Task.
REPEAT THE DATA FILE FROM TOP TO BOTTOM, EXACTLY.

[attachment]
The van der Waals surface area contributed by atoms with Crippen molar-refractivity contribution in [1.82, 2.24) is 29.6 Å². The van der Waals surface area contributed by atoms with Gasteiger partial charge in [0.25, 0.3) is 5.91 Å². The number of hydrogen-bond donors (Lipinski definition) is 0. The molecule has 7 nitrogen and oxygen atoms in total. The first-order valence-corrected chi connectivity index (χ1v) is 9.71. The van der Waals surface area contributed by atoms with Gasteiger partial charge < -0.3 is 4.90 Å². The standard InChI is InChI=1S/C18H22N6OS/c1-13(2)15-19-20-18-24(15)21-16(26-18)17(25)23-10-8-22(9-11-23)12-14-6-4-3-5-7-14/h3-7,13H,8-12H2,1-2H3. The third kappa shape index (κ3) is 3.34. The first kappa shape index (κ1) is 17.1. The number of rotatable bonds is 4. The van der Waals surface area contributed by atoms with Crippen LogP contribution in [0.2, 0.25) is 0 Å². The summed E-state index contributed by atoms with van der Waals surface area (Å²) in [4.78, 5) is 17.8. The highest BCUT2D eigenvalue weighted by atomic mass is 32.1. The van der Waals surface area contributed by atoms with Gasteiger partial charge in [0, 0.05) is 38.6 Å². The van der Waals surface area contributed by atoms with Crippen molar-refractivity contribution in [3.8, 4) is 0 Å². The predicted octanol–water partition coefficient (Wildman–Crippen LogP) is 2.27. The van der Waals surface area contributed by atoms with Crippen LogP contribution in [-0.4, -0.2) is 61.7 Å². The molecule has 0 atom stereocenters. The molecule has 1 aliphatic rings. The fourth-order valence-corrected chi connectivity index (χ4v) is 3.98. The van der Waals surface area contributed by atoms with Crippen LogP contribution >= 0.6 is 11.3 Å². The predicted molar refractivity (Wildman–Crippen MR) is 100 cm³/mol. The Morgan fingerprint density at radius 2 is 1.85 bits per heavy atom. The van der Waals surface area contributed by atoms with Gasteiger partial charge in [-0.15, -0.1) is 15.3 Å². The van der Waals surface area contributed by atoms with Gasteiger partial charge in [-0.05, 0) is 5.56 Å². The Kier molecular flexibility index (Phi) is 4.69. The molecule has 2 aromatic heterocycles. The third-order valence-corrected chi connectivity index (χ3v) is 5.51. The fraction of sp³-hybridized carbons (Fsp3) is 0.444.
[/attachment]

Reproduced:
The van der Waals surface area contributed by atoms with Crippen molar-refractivity contribution in [1.82, 2.24) is 29.6 Å². The van der Waals surface area contributed by atoms with Gasteiger partial charge in [0.25, 0.3) is 5.91 Å². The number of hydrogen-bond donors (Lipinski definition) is 0. The molecule has 7 nitrogen and oxygen atoms in total. The first-order valence-corrected chi connectivity index (χ1v) is 9.71. The van der Waals surface area contributed by atoms with Gasteiger partial charge < -0.3 is 4.90 Å². The standard InChI is InChI=1S/C18H22N6OS/c1-13(2)15-19-20-18-24(15)21-16(26-18)17(25)23-10-8-22(9-11-23)12-14-6-4-3-5-7-14/h3-7,13H,8-12H2,1-2H3. The third kappa shape index (κ3) is 3.34. The first kappa shape index (κ1) is 17.1. The number of rotatable bonds is 4. The van der Waals surface area contributed by atoms with Crippen LogP contribution in [0.2, 0.25) is 0 Å². The summed E-state index contributed by atoms with van der Waals surface area (Å²) in [4.78, 5) is 17.8. The highest BCUT2D eigenvalue weighted by atomic mass is 32.1. The van der Waals surface area contributed by atoms with Gasteiger partial charge in [0, 0.05) is 38.6 Å². The van der Waals surface area contributed by atoms with Crippen molar-refractivity contribution in [3.8, 4) is 0 Å². The predicted octanol–water partition coefficient (Wildman–Crippen LogP) is 2.27. The van der Waals surface area contributed by atoms with Crippen LogP contribution in [-0.4, -0.2) is 61.7 Å². The molecule has 0 atom stereocenters. The molecule has 1 aliphatic rings. The fourth-order valence-corrected chi connectivity index (χ4v) is 3.98. The van der Waals surface area contributed by atoms with Crippen LogP contribution >= 0.6 is 11.3 Å². The predicted molar refractivity (Wildman–Crippen MR) is 100 cm³/mol. The Morgan fingerprint density at radius 2 is 1.85 bits per heavy atom. The van der Waals surface area contributed by atoms with Gasteiger partial charge in [-0.15, -0.1) is 15.3 Å². The van der Waals surface area contributed by atoms with Gasteiger partial charge in [-0.05, 0) is 5.56 Å². The Kier molecular flexibility index (Phi) is 4.69. The molecule has 2 aromatic heterocycles. The third-order valence-corrected chi connectivity index (χ3v) is 5.51. The fraction of sp³-hybridized carbons (Fsp3) is 0.444.